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Tuesday, July 12, 2016

Dakesis - The New Dawn

Artist: Dakesis
Release Title: The New Dawn
Year: 2016
Label: CapsAArx
Genre: Progressive Power Metal
1. Overture
2. The New Dawn
3. Betrayal
4. Destined for the Flame
5. The Great Insurrection
6. To Conquer or Die
7. Intermezzo Meridian
8. Judgement Day
9. The Sacrifice
10. Autumn
11. The Seventh Sky
12. Call to Freedom
13. By the Fading Light

The second album from UK progressive power metallers Dakesis offers a strong and truly engaging effort that contains a lot of really likeable elements present. The Birmingham quartet seems positively inspired and energetic here that should likely catapult them into the forerunners of the genre here on this effort released March 11, 2016 on CapsAArx.

Being a keyboard-dominant band, that is in effect the ground-work for the majority of the album as this one tends to really utilize a lot of striking and majestic bombastic notes featuring the keyboards throughout the music, ranging from wholly over-the-top cinematic style orchestrations to more melodic accentuations brimming along the main rhythms. These here are so wholly fun and dynamic that there’s a great deal to like with their bouncing enthusiasm and infectiousness running alongside the remaining elements here which come from strong riffing and full-throttle, pounding drumming. The riffing in general flows through grand dynamic and fiery patterns with everything from tight speed-metal trappings and symphonic workouts with the bombastic keyboard work while definitely keeping the complexities and technically-challenging arrangements at the forefront alongside those sparkling keyboard work, and in the end it all manages to make for a wholly enjoyable and fun time here with the bright melodies and challenging arrangements. There’s strangely not a whole lot to dislike here as the main element that works against this one is the fact that there’s just no real use for the band to include the two ten-minute plus epics, one of which is nearly twenty minutes and really stretches out the length of this one considerably. Though the two tracks are undoubtedly highlights, there’s little need for such material to be spread out here when the band was clearly competent and performing engaging work in much shorter spans, so the need to indulge in such epics will likely cause burnout for those attempting to indulge this in one sitting but it’s all that’s really wrong here.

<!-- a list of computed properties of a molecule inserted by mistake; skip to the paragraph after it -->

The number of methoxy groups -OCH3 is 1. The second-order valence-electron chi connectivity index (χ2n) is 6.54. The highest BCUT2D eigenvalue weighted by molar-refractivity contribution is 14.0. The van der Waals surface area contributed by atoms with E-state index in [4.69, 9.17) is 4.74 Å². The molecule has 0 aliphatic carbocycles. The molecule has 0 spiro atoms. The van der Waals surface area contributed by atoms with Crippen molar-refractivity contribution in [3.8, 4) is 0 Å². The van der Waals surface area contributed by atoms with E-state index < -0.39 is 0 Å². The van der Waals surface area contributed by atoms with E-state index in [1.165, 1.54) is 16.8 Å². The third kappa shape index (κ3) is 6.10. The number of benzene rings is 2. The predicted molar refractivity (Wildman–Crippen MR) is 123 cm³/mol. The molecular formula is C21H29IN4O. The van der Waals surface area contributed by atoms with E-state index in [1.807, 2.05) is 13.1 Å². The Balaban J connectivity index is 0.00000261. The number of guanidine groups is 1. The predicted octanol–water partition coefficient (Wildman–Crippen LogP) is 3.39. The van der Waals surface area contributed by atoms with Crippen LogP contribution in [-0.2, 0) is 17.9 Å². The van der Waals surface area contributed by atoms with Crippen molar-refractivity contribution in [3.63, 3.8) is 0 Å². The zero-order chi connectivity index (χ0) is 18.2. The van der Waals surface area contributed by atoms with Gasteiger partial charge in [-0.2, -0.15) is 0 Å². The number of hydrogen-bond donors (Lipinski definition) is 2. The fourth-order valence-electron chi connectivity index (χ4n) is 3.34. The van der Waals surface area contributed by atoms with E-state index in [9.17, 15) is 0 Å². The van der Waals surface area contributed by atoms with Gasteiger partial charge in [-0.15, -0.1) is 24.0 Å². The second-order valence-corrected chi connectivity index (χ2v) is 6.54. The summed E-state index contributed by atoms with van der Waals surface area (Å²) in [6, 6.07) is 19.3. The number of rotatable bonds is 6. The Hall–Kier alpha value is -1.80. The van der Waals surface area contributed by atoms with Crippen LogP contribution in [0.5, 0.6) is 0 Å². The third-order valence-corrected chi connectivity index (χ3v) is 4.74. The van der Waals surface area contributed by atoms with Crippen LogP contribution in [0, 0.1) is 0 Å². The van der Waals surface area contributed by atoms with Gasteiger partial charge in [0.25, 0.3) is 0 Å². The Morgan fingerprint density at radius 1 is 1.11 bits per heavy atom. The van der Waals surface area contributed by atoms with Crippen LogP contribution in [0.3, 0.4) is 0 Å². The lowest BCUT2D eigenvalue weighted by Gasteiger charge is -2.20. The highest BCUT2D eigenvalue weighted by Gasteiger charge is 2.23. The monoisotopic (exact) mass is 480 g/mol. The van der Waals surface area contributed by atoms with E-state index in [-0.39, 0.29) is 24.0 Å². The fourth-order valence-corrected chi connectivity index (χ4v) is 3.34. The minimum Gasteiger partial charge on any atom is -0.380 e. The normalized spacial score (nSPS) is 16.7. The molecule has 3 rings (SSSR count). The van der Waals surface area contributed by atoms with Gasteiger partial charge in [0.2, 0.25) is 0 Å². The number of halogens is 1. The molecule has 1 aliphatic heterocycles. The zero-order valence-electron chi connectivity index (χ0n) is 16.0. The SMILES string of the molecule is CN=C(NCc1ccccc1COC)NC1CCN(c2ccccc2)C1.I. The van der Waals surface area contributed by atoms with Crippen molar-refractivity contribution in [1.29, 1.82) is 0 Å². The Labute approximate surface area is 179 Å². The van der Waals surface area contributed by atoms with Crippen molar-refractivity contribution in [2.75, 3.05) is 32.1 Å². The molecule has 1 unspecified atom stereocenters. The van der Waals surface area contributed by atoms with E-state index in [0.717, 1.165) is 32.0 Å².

Though the need for including those two overlong epics is a little questionable, there’s little else to dislike about this effort which really does feature plenty of enjoyable and engaging elements that makes this a worthwhile look for those who prefer such fast-paced power metal or the genre in general.

Score: 90/100

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